In the postseason that year, Guillen batted .571 against the heavily favored New York Yankees and .353 in the World Series. Although he only hit .188 in the ALCS against the Oakland A's, Placido Polanco and Magglio Ordonez were there to carry the load.
The latter part of his career was plagued with injuries, but Guillen said he'll always have fond memories of the Tigers, the fans and the city.
"That's why I love to come here, I love to play here, because they follow you everywhere," Guillen said. "You're in the street, they know you, you go home, they know you. This is a team everybody's watching in Venezuela because we've got a lot of Venezuelan players on this team.
"We're always trying to make the playoffs, first place, second place. We've got good players. That's why I love this city."
Tigers fans loved Guillen back Saturday night as he was honored before the game, which included him throwing a ceremonial first pitch to Ramon Santiago, one of the players who went to Seattle in the trade for Guillen.
The Tigers played a video tribute to Guillen, which included his infamous home run last season off of the Los Angeles Angels' Jered Weaver, in which Guillen showed up Weaver after Weaver didn't show Magglio Ordonez the proper respect.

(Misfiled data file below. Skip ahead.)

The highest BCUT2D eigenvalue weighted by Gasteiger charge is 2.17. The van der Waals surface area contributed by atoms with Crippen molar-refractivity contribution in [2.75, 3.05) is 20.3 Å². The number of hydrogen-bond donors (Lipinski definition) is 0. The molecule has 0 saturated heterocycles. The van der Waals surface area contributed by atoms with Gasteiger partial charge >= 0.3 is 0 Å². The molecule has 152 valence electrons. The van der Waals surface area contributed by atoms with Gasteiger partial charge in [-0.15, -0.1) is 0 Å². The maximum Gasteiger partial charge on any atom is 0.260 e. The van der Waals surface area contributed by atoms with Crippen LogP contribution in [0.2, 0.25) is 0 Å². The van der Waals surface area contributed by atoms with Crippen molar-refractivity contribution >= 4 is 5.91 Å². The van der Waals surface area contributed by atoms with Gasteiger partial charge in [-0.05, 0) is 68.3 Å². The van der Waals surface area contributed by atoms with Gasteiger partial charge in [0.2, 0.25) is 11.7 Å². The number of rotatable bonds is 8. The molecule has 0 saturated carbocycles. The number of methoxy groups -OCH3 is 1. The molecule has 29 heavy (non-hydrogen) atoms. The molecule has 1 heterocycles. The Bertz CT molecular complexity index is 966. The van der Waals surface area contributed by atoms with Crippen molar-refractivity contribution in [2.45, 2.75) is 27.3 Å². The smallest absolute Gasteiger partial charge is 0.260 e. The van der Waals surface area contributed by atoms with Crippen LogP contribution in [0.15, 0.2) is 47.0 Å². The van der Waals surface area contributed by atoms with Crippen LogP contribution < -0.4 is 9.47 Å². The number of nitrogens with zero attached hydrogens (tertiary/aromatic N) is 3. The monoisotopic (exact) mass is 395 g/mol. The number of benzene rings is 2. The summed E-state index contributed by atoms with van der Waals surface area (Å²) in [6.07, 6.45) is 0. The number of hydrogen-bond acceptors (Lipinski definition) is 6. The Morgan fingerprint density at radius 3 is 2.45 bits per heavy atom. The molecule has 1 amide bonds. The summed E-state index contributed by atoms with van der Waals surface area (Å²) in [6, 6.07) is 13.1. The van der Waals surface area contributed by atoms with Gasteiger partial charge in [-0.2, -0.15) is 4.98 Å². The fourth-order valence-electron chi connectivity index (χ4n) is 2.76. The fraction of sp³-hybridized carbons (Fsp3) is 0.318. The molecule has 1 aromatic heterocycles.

Guillen hears about the home run from everyone -- even from people in Venezuela.
"Everybody talk about what I did that day," Guillen said. "Nobody say what he did to Magglio, what he do to Magglio when he hit a home run. They show on ESPN only Carlos Guillen, but they don't show when Magglio hit a home run, him yelling, 'Magglio, run hard,' whatever.
"I don't care. It's fine. I worry when they not talk about you."
Guillen is now having fun with his family in Miami, where his children, sons Alfonso and Isaac, and daughter Camelia, attend school.
Perhaps someday one of Guillen's boys will play for the Tigers. If not, it could be another child from Guillen's hometown of Maracay, Venezuela, which is also the hometown of Miguel Cabrera and Anibal Sanchez.
Guillen has a baseball academy there and visits every month. He started with just six kids, but now has 36 between the ages of 14 and 16.